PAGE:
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Line and Movement

Saturday Art School

Kyunga Connery

I. Topic
• Big Idea: Expression
• Key Concept Statement: Line can create movement in an artwork.

II. Objectives / Expected Learner Outcomes

• Students will understand how different types of line can create the sense of movement in their works.
• Students will use non-traditional materials to create movement in their paintings.

III. Standards of Education

• Related National Standards for Visual Arts Education
Content Standard #: Understanding and applying media, techniques and processes.

Achievement Standard: Students use art materials and tools in a safe and responsible manner.

• Related Virginia Visual Arts Standards of Learning

1.3 The student will identify and use line and line variations—zigzag, dotted, wavy, and spiral
1.5 The student will create art from real and imaginary sources of inspiration

IV. Student Group Targeted

• Kindergarten and First grade, normal and gifted
• Basic drawing skills

V. Time Required
One session, 50 minutes

VI. Materials and Resources

 Paper
 Plastic palette knives
 Acrylic paint mixed with gel medium
 Paper towels for clean up

VII. Itinerary and Strategies

Key terms/vocabulary:
Movement – in a picture, it’s when things look like they’re moving
Palette knife – a straight, flat tool that artists use to put paint onto paper and to make lines in a
Types of Line – Squiggly, straight, zig-zag, bumpy, spiral, swirly (defined through illustrations)

Introduction: (3 minutes)
Review the rules of the classroom. And recap what they learned last week.

Students shift focus from the rules poster on the door to the vocabulary posters on the board.

Motivation and explanations:

Go over the concept of movement in artwork and introduce the different types of lines using posters on
the board as visual aids.
Students shift focus from the board to the overhead, where images pertaining to the lesson are projected.

Questioning strategies/discussion: (4 minutes)

(Show an image of a cartoon rocket ship launching.) Project image onto the screen and ask the students
to point out lines that indicated the rocket is moving. Follow this up with more motion-related images to
aid student understanding.

Students get up from their seats and stand around one end of another table with the art making materials
on for my demonstration.

Demonstration: (4 minutes)
I go over the processes for creating their art. We cover materials and safety precautions.

Students get into their seats and have access to the materials needed to start their art making.

Student independent practice/activity: (25 minutes)

Students work on their own. During this time, I walk around the work table and offer assistance when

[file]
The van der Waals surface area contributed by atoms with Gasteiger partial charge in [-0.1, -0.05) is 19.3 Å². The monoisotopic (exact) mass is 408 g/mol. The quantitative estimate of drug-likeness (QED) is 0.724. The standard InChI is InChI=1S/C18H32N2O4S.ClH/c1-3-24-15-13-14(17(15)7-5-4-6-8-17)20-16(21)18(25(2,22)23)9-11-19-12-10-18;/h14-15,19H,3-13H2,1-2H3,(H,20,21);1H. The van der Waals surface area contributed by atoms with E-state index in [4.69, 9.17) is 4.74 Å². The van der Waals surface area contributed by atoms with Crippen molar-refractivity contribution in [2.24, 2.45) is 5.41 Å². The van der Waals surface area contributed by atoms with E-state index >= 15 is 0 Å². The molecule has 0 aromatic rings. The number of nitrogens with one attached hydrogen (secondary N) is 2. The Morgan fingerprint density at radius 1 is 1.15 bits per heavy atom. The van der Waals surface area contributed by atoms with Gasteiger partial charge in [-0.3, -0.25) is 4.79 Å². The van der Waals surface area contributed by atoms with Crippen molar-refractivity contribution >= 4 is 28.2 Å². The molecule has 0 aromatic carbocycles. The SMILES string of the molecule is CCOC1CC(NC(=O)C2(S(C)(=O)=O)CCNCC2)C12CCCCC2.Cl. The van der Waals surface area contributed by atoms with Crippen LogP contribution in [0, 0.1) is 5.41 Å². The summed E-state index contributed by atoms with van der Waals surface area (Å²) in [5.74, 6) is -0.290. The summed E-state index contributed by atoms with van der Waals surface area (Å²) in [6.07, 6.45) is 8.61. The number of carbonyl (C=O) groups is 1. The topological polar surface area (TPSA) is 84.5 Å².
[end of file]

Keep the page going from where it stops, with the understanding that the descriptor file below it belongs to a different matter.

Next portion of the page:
Checking for understanding:

As the students are working, I will walk around and talk to each of them individually about the paintings
they are creating. I will ask them specific questions about what types of lines they’re using and the
different colors they have chosen to mix together. I will review the safety and art procedures if I feel they
need to be reminded.

Students will carefully place their finished art works on the drying table, throw the used paper towels in
the trash, and wash the palettes and palette knives in the sink before they wash their hands. Students will
then sit back down at the art making table to start closure.

Closure: 4 minutes)
We review the concepts learned today about line and movement. What kind of lines did you use in your
paintings? How did they help to show movement in your artworks?

VIII. Evaluation Strategies

• (Objective #1): Students will understand how different types of line can create the sense of movement in
their works.

The students will be able to identify various types of lines and how they can be used to show movement
or motion in their paintings. What kinds of lines did you use in your painting? Straight lines, bumpy
lines, and swirly lines. How do these lines make it look like something’s moving in your painting? The
lines make it look like something is racing or flying.

• (Objective #2): Students will use non-traditional materials to create movement in their paintings.

The students will be introduced to new materials that can be used to create art. They will understand how
to use them in art and how to keep them clean. What tool did you use to paint with today? A palette
knife. How do you put paint on a paper with a palette knife? You stick it into the paint and then you
put it flat on the paper and pull it away. What do you do to clean your palette knife? You wipe it onto
a paper towel.

IX. Suggested Supplemental Activities

Students can work together to create an action painting as a class.